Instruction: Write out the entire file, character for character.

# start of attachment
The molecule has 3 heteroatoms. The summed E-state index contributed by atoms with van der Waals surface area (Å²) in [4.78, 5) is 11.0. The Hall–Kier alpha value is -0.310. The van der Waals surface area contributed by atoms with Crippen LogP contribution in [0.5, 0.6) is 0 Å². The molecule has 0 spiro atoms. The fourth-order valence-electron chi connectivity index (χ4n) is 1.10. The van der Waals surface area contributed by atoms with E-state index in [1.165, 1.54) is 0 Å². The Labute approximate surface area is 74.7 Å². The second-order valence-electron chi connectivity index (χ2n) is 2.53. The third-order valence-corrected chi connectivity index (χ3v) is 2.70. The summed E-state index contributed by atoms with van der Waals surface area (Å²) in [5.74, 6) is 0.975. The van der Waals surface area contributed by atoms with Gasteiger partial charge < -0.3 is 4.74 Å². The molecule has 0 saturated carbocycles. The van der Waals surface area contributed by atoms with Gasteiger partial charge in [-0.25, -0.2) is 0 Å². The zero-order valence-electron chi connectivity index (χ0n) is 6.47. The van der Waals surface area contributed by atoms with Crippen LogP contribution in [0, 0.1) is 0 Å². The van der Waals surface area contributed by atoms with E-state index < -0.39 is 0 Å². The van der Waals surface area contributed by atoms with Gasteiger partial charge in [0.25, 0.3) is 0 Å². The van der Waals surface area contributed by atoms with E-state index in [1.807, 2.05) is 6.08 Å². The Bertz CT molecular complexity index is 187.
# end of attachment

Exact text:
The molecule has 3 heteroatoms. The summed E-state index contributed by atoms with van der Waals surface area (Å²) in [4.78, 5) is 11.0. The Hall–Kier alpha value is -0.310. The van der Waals surface area contributed by atoms with Crippen LogP contribution in [0.5, 0.6) is 0 Å². The molecule has 0 spiro atoms. The fourth-order valence-electron chi connectivity index (χ4n) is 1.10. The van der Waals surface area contributed by atoms with E-state index in [1.165, 1.54) is 0 Å². The Labute approximate surface area is 74.7 Å². The second-order valence-electron chi connectivity index (χ2n) is 2.53. The third-order valence-corrected chi connectivity index (χ3v) is 2.70. The summed E-state index contributed by atoms with van der Waals surface area (Å²) in [5.74, 6) is 0.975. The van der Waals surface area contributed by atoms with Gasteiger partial charge < -0.3 is 4.74 Å². The molecule has 0 saturated carbocycles. The van der Waals surface area contributed by atoms with Gasteiger partial charge in [-0.25, -0.2) is 0 Å². The zero-order valence-electron chi connectivity index (χ0n) is 6.47. The van der Waals surface area contributed by atoms with Crippen LogP contribution in [0, 0.1) is 0 Å². The van der Waals surface area contributed by atoms with E-state index < -0.39 is 0 Å². The van der Waals surface area contributed by atoms with Gasteiger partial charge in [0.25, 0.3) is 0 Å². The van der Waals surface area contributed by atoms with E-state index in [1.807, 2.05) is 6.08 Å². The Bertz CT molecular complexity index is 187.